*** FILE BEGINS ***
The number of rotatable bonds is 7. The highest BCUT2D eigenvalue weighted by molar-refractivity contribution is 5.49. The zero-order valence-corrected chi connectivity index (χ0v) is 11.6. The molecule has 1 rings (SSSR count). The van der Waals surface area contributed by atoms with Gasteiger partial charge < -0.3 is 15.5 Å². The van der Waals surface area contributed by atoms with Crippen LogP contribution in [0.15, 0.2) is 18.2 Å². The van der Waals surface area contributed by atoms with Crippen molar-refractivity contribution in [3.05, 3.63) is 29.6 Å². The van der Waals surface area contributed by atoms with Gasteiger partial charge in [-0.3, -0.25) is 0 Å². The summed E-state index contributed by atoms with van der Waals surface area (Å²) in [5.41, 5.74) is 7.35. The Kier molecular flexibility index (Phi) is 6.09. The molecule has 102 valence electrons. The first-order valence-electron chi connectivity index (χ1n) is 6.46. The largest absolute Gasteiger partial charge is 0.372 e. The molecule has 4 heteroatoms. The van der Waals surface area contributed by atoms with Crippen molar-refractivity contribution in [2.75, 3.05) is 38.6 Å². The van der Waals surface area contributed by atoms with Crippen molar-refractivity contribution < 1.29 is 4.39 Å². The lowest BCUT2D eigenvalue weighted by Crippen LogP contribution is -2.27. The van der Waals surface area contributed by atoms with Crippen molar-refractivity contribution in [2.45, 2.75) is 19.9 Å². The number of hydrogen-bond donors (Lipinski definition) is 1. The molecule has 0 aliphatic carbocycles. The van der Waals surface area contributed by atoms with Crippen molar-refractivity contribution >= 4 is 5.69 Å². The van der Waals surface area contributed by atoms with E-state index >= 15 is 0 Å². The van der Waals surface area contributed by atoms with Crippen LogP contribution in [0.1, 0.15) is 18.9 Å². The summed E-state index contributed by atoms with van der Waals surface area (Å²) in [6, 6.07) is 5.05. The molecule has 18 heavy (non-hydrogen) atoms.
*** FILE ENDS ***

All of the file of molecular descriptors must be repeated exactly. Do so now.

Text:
The number of rotatable bonds is 7. The highest BCUT2D eigenvalue weighted by molar-refractivity contribution is 5.49. The zero-order valence-corrected chi connectivity index (χ0v) is 11.6. The molecule has 1 rings (SSSR count). The van der Waals surface area contributed by atoms with Gasteiger partial charge < -0.3 is 15.5 Å². The van der Waals surface area contributed by atoms with Crippen LogP contribution in [0.15, 0.2) is 18.2 Å². The van der Waals surface area contributed by atoms with Crippen molar-refractivity contribution in [3.05, 3.63) is 29.6 Å². The van der Waals surface area contributed by atoms with Gasteiger partial charge in [-0.3, -0.25) is 0 Å². The summed E-state index contributed by atoms with van der Waals surface area (Å²) in [5.41, 5.74) is 7.35. The Kier molecular flexibility index (Phi) is 6.09. The molecule has 102 valence electrons. The first-order valence-electron chi connectivity index (χ1n) is 6.46. The largest absolute Gasteiger partial charge is 0.372 e. The molecule has 4 heteroatoms. The van der Waals surface area contributed by atoms with Crippen molar-refractivity contribution in [2.75, 3.05) is 38.6 Å². The van der Waals surface area contributed by atoms with Crippen molar-refractivity contribution < 1.29 is 4.39 Å². The lowest BCUT2D eigenvalue weighted by Crippen LogP contribution is -2.27. The van der Waals surface area contributed by atoms with Crippen molar-refractivity contribution in [2.45, 2.75) is 19.9 Å². The number of hydrogen-bond donors (Lipinski definition) is 1. The molecule has 0 aliphatic carbocycles. The van der Waals surface area contributed by atoms with Crippen molar-refractivity contribution >= 4 is 5.69 Å². The van der Waals surface area contributed by atoms with E-state index >= 15 is 0 Å². The van der Waals surface area contributed by atoms with Crippen LogP contribution in [0.1, 0.15) is 18.9 Å². The summed E-state index contributed by atoms with van der Waals surface area (Å²) in [6, 6.07) is 5.05. The molecule has 18 heavy (non-hydrogen) atoms.